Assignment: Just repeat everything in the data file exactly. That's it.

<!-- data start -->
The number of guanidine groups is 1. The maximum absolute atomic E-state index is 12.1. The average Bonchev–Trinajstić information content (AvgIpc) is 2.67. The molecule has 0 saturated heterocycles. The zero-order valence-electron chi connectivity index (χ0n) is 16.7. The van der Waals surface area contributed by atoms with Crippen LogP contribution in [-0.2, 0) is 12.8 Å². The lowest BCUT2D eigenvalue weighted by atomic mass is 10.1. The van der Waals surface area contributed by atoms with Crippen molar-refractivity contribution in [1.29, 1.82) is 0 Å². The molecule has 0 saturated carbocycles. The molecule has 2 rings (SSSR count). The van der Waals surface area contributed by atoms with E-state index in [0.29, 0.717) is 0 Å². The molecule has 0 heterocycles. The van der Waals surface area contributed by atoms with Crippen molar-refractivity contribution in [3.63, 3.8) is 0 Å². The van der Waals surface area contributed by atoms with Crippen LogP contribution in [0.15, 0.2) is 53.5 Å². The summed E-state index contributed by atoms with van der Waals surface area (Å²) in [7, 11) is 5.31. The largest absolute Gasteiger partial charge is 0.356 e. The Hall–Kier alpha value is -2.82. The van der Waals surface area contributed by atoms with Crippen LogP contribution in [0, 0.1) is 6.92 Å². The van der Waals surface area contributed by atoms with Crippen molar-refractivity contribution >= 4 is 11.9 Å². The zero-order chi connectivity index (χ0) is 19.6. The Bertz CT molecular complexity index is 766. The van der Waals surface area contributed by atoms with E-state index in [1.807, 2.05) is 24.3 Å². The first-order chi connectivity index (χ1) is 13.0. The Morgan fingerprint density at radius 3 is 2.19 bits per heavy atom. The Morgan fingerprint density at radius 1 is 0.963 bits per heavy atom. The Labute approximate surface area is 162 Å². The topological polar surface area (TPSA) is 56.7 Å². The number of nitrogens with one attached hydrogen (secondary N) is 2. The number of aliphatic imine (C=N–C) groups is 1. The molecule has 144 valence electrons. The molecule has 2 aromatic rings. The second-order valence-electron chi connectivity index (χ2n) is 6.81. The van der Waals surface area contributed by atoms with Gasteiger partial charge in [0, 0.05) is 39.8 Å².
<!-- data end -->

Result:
The number of guanidine groups is 1. The maximum absolute atomic E-state index is 12.1. The average Bonchev–Trinajstić information content (AvgIpc) is 2.67. The molecule has 0 saturated heterocycles. The zero-order valence-electron chi connectivity index (χ0n) is 16.7. The van der Waals surface area contributed by atoms with Crippen LogP contribution in [-0.2, 0) is 12.8 Å². The lowest BCUT2D eigenvalue weighted by atomic mass is 10.1. The van der Waals surface area contributed by atoms with Crippen molar-refractivity contribution in [1.29, 1.82) is 0 Å². The molecule has 0 saturated carbocycles. The molecule has 2 rings (SSSR count). The van der Waals surface area contributed by atoms with E-state index in [0.29, 0.717) is 0 Å². The molecule has 0 heterocycles. The van der Waals surface area contributed by atoms with Crippen molar-refractivity contribution in [3.63, 3.8) is 0 Å². The van der Waals surface area contributed by atoms with Crippen LogP contribution in [0.15, 0.2) is 53.5 Å². The summed E-state index contributed by atoms with van der Waals surface area (Å²) in [7, 11) is 5.31. The largest absolute Gasteiger partial charge is 0.356 e. The Hall–Kier alpha value is -2.82. The van der Waals surface area contributed by atoms with Crippen LogP contribution in [0, 0.1) is 6.92 Å². The van der Waals surface area contributed by atoms with Crippen molar-refractivity contribution >= 4 is 11.9 Å². The zero-order chi connectivity index (χ0) is 19.6. The Bertz CT molecular complexity index is 766. The van der Waals surface area contributed by atoms with E-state index in [1.807, 2.05) is 24.3 Å². The first-order chi connectivity index (χ1) is 13.0. The Morgan fingerprint density at radius 3 is 2.19 bits per heavy atom. The Morgan fingerprint density at radius 1 is 0.963 bits per heavy atom. The Labute approximate surface area is 162 Å². The topological polar surface area (TPSA) is 56.7 Å². The number of nitrogens with one attached hydrogen (secondary N) is 2. The number of aliphatic imine (C=N–C) groups is 1. The molecule has 144 valence electrons. The molecule has 2 aromatic rings. The second-order valence-electron chi connectivity index (χ2n) is 6.81. The van der Waals surface area contributed by atoms with Gasteiger partial charge in [0, 0.05) is 39.8 Å².